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PNS Daily Newscast - January 21, 2020 


As the Biden presidency begins, voter suppression remains a pressing issue; faith leaders see an opportunity to reduce extremism.


2020Talks - January 21, 2021 


Inauguration yields swift action: Joe Biden becomes 46th president and Kamala Harris vice president -- the first woman, African-American, and person of South Indian descent in this role. Harris seats new senators; Biden signs slew of executive actions and gets first Cabinet confirmation through the Senate.

Five Candles for "No Child Left Behind" - No Party in MT

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January 8, 2007


The No Child Left Behind law (NCLB) is five years old today and the celebration is muted. More than 100 children's groups, education organizations and civil rights groups, including groups in Montana, are calling for changes to the law before it's renewed. Reggie Weaver with the National Education Association says the focus on testing and punishing schools when students don't pass a standardized test isn't in the best interest of kids.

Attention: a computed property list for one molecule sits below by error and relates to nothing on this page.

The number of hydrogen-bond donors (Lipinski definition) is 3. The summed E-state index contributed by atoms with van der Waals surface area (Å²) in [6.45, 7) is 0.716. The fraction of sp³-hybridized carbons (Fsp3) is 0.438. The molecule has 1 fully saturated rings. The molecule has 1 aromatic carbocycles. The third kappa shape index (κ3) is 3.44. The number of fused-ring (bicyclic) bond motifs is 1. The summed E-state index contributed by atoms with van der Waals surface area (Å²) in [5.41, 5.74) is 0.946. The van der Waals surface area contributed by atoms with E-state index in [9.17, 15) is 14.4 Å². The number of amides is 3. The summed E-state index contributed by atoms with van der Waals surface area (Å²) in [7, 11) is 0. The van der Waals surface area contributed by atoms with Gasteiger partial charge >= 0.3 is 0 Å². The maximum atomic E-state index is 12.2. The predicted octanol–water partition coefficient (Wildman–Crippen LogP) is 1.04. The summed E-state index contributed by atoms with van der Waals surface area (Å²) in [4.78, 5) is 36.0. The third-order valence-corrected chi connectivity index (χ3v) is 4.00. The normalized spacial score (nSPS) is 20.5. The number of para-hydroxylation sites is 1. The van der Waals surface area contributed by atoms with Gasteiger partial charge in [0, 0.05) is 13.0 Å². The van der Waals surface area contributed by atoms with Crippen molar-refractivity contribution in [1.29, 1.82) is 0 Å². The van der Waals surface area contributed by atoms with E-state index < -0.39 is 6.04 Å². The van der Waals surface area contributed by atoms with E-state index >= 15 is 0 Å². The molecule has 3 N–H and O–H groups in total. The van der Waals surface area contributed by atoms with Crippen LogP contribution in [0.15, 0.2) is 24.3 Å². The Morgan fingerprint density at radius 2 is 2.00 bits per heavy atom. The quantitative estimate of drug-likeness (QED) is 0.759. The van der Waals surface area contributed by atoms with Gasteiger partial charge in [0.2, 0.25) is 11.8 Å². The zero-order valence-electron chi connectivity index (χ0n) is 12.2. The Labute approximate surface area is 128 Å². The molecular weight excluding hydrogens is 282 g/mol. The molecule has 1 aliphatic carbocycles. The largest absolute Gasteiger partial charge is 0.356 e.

"We need to make sure that something is done so we can measure student growth over a period of time, as opposed to a snapshot of one test on a day."

Stan Karp with Rethinking Schools adds that always focusing on the "next test" has drastically changed the curriculum.

"Things that aren't tested, like social studies, art and music, are getting a lot less time, and sometimes these are the things that are the most valuable and most challenging to students."

Suggested changes include fewer tests, restoring classes that have been cut to make time to study for tests, and more funding so schools can target help to students falling behind. The No Child Left Behind law was designed with the goal that every student would pass every standardized test.

Information on the campaign to make changes to NCLB and the groups supporting the effort is at www.edaccountability.org.

Deborah Smith/Eric Mack, Public News Service - MT